The UAW is stepping up their organization efforts at Nissan’s Canton, Mississippi plant by taking their campaign to…Geneva?
Automotive News took a look at the UAW’s bizarre effort at flying Nissan workers from Canton, along with members of the Mississippi Alliance for Fairness at Nissan (MAFFAN), which is apparently “…an organization representing clergy, elected officials, civil rights activists and students”, to help hand out leaflets and raise awareness about the efforts to bring collective bargaining to Canton.
Rather than brand the campaign as simply a UAW organizing drive, MAFFAN is engaging in some serious hyperbole, with MAFFAN member Reverend Melvin Chapman describing the campaign as
“…the civil rights fight of our time – the right to have a free and fair election process, one without fear. We are bringing Mississippi to Geneva to let Nissan know that what is happening in Mississippi is unacceptable.”
Aside from the myriad causes that one could conceivably argue as being “the civil rights fight of our time”, depending on one’s political leanings, the UAW’s attempts to organize Canton are ultimately a local issue, particular to American labor relations. Yet the UAW decided to spend what must be an excessive sum (and I know this having gone to Geneva to cover the Auto Show in the past. Bertel and others who have gone can also vouch for this) to send UAW staffers, union organizers and “…a small number of Canton, Miss. employees…” to Geneva to engage in a protest that is inconsequential to nearly everyone attending the show. Meanwhile, the cost of flights (expensive), hotels (insanely expensive, if one can even be found), meals (a cup of coffee will run $7-$8 alone), rental cars and any other expenses incurred will undoubtedly add up to a hefty bill.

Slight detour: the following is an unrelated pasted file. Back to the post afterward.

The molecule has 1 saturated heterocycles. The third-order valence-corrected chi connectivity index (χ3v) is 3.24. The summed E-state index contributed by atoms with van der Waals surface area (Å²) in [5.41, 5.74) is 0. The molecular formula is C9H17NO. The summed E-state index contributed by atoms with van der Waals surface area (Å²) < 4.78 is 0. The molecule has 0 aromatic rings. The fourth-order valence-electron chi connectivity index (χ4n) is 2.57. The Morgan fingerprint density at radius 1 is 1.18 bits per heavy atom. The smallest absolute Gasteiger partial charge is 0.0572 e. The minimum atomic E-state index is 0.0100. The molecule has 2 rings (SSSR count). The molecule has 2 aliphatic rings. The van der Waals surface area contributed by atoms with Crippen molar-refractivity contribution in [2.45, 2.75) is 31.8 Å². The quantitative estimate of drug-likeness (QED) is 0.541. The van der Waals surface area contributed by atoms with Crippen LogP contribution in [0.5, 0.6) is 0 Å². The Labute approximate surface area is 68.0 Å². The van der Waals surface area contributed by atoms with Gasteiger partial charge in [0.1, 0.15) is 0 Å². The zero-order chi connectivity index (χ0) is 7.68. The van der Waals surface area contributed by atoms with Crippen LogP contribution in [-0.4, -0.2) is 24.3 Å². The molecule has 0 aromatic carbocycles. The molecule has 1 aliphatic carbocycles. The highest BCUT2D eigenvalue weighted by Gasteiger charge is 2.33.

This may not be the last of it either. According to AN the Geneva protest “…underscored how the union intends to hound Nissan at international venues…”, suggesting that jet-set junkets under the guise of social justice campaigns may be the new normal for the UAW and their allies. Then again neither is it UAW President Bob King’s first foray into silly publicity stunts or international labor matters. I can’t imagine that many UAW members are too thrilled about where their dues are going, nor is a world tour for King and his cronies a great recruiting tool to organize transplant employees.
But as one of TTAC’s chief union sources has long maintained, the union leaders are ultimately politicians. And we all know that profligacy, entitlement and indulgence come with that territory.